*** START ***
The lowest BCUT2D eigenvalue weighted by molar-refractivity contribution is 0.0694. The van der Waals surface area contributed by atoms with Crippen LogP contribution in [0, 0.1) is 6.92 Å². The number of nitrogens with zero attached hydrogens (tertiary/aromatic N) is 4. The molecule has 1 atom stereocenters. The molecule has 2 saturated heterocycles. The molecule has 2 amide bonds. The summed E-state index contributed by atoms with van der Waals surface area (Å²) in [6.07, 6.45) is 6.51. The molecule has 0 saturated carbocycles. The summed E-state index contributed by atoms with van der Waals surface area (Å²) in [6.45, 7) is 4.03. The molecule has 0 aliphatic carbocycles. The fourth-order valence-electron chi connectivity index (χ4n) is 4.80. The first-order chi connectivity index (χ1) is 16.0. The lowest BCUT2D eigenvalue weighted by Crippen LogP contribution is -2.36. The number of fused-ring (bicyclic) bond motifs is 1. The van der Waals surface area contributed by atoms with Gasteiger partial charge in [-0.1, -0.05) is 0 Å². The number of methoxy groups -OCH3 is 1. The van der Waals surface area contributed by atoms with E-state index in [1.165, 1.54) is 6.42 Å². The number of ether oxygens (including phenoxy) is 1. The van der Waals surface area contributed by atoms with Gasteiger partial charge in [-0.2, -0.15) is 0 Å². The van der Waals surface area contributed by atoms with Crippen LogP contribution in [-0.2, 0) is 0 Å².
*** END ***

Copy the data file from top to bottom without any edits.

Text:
The lowest BCUT2D eigenvalue weighted by molar-refractivity contribution is 0.0694. The van der Waals surface area contributed by atoms with Crippen LogP contribution in [0, 0.1) is 6.92 Å². The number of nitrogens with zero attached hydrogens (tertiary/aromatic N) is 4. The molecule has 1 atom stereocenters. The molecule has 2 saturated heterocycles. The molecule has 2 amide bonds. The summed E-state index contributed by atoms with van der Waals surface area (Å²) in [6.07, 6.45) is 6.51. The molecule has 0 saturated carbocycles. The summed E-state index contributed by atoms with van der Waals surface area (Å²) in [6.45, 7) is 4.03. The molecule has 0 aliphatic carbocycles. The fourth-order valence-electron chi connectivity index (χ4n) is 4.80. The first-order chi connectivity index (χ1) is 16.0. The lowest BCUT2D eigenvalue weighted by Crippen LogP contribution is -2.36. The number of fused-ring (bicyclic) bond motifs is 1. The van der Waals surface area contributed by atoms with Gasteiger partial charge in [-0.1, -0.05) is 0 Å². The number of methoxy groups -OCH3 is 1. The van der Waals surface area contributed by atoms with E-state index in [1.165, 1.54) is 6.42 Å². The number of ether oxygens (including phenoxy) is 1. The van der Waals surface area contributed by atoms with Gasteiger partial charge in [-0.2, -0.15) is 0 Å². The van der Waals surface area contributed by atoms with Crippen LogP contribution in [-0.2, 0) is 0 Å².